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BS 7910: History and Future Developments

[+] Author Affiliations
Isabel Hadley

TWI Ltd., Great Abington, Cambridge, UK

Paper No. PVP2009-78057, pp. 555-563; 9 pages
doi:10.1115/PVP2009-78057
From:
  • ASME 2009 Pressure Vessels and Piping Conference
  • Volume 1: Codes and Standards
  • Prague, Czech Republic, July 26–30, 2009
  • Conference Sponsors: Pressure Vessels and Piping
  • ISBN: 978-0-7918-4364-2 | eISBN: 978-0-7918-3854-9
  • Copyright © 2009 by TWI Ltd.

abstract

BS 7910, the UK procedure for the assessment of flaws in metallic structures, was first published almost 30 years ago in the form of a fracture/fatigue assessment procedure, PD6493. It provided the basis for analysing fabrication flaws and the need for repair in a rational fashion, rather than relying on long-established (and essentially arbitrary) workmanship rules. The UK offshore industry in particular embraced this new approach to flaw assessment, which is now widely recognised by safety authorities and specifically referred to in certain design codes, including codes for pressure equipment. Since its first publication in 1980, PD6493/BS 7910 has been regularly maintained and expanded, taking in elements of other publications such as the UK power industry’s fracture assessment procedure R6 (in particular the Failure Assessment Diagram approach), the creep assessment procedure PD6539 and the gas transmission industry’s approach to assessment of locally thinned areas in pipelines. The FITNET European thematic network, run between 2002 and 2006, has further advanced the state of the art, bringing in assessment methods from SINTAP (an earlier European research project), R6, R5 and elsewhere. In particular, the FITNET fracture assessment methods represent considerable advances over the current BS 7910 methods; for example, weld strength mismatch can be explicitly analysed by using FITNET Option 2, and crack tip constraint through Option 5. Corrosion assessment methods in FITNET are also more versatile than those of BS 7910, and now include methods for vessels and elbows as well as for pipelines. In view of these recent advances, the BS 7910 committee has decided to incorporate many elements of the FITNET procedure into the next edition of BS 7910, to be published c2012. This paper summarises the history of the development of BS 7910, its relationship with other flaw assessment procedures (in particular FITNET and R6) and its future.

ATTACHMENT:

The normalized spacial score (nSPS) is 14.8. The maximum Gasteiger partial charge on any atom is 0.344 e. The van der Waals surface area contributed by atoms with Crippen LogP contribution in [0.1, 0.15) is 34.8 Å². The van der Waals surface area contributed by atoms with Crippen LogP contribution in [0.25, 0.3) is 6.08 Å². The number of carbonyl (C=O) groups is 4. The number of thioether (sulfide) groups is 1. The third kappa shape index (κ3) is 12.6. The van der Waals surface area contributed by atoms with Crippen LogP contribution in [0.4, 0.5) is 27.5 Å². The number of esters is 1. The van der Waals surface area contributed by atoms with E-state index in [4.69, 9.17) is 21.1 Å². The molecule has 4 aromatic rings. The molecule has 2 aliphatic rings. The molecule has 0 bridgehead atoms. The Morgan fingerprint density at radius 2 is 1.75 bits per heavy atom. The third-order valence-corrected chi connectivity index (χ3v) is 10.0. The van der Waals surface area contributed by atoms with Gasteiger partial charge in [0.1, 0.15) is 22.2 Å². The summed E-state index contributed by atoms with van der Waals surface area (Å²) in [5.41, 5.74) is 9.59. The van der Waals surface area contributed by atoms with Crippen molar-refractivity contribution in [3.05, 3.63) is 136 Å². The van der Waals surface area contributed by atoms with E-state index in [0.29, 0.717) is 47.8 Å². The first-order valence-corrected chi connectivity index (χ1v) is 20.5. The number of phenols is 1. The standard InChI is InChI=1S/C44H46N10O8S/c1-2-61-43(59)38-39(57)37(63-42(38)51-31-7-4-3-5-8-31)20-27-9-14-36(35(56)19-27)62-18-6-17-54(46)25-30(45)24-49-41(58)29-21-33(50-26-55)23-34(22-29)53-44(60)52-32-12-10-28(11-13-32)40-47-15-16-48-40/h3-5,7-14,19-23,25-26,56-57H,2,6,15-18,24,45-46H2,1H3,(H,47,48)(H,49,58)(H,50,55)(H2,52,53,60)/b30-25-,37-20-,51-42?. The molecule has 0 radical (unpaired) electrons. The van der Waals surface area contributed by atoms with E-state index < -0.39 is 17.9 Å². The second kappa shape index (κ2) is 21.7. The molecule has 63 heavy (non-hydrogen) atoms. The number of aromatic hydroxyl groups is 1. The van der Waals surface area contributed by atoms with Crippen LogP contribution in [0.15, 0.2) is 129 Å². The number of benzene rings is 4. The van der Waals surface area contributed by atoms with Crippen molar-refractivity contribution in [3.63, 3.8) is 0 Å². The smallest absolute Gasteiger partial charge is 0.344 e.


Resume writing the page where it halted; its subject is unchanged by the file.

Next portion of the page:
Copyright © 2009 by TWI Ltd.

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